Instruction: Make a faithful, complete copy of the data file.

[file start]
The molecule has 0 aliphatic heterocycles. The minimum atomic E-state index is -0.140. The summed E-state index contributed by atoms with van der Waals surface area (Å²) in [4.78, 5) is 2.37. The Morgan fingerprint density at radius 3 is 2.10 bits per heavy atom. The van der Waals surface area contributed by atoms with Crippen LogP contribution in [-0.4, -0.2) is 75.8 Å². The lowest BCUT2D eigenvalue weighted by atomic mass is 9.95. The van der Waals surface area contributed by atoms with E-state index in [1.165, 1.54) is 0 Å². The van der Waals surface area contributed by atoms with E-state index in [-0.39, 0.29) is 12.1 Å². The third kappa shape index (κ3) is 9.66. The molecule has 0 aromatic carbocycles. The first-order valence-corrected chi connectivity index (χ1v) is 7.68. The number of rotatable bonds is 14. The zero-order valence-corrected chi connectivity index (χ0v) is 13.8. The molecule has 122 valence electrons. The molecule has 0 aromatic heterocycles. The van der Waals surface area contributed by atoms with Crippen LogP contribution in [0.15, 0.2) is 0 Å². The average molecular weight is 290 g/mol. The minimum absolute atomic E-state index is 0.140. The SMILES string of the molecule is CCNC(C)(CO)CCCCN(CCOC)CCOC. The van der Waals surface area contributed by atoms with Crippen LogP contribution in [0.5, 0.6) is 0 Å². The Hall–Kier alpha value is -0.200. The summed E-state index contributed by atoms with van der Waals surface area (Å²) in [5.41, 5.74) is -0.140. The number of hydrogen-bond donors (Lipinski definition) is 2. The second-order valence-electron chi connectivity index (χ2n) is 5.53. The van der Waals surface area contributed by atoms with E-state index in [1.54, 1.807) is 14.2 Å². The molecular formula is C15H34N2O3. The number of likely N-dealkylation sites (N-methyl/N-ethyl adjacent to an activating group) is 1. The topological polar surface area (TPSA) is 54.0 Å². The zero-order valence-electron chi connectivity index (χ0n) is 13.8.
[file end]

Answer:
The molecule has 0 aliphatic heterocycles. The minimum atomic E-state index is -0.140. The summed E-state index contributed by atoms with van der Waals surface area (Å²) in [4.78, 5) is 2.37. The Morgan fingerprint density at radius 3 is 2.10 bits per heavy atom. The van der Waals surface area contributed by atoms with Crippen LogP contribution in [-0.4, -0.2) is 75.8 Å². The lowest BCUT2D eigenvalue weighted by atomic mass is 9.95. The van der Waals surface area contributed by atoms with E-state index in [1.165, 1.54) is 0 Å². The van der Waals surface area contributed by atoms with E-state index in [-0.39, 0.29) is 12.1 Å². The third kappa shape index (κ3) is 9.66. The molecule has 0 aromatic carbocycles. The first-order valence-corrected chi connectivity index (χ1v) is 7.68. The number of rotatable bonds is 14. The zero-order valence-corrected chi connectivity index (χ0v) is 13.8. The molecule has 122 valence electrons. The molecule has 0 aromatic heterocycles. The van der Waals surface area contributed by atoms with Crippen LogP contribution in [0.15, 0.2) is 0 Å². The average molecular weight is 290 g/mol. The minimum absolute atomic E-state index is 0.140. The SMILES string of the molecule is CCNC(C)(CO)CCCCN(CCOC)CCOC. The van der Waals surface area contributed by atoms with Crippen LogP contribution in [0.5, 0.6) is 0 Å². The Hall–Kier alpha value is -0.200. The summed E-state index contributed by atoms with van der Waals surface area (Å²) in [5.41, 5.74) is -0.140. The number of hydrogen-bond donors (Lipinski definition) is 2. The second-order valence-electron chi connectivity index (χ2n) is 5.53. The van der Waals surface area contributed by atoms with E-state index in [1.54, 1.807) is 14.2 Å². The molecular formula is C15H34N2O3. The number of likely N-dealkylation sites (N-methyl/N-ethyl adjacent to an activating group) is 1. The topological polar surface area (TPSA) is 54.0 Å². The zero-order valence-electron chi connectivity index (χ0n) is 13.8.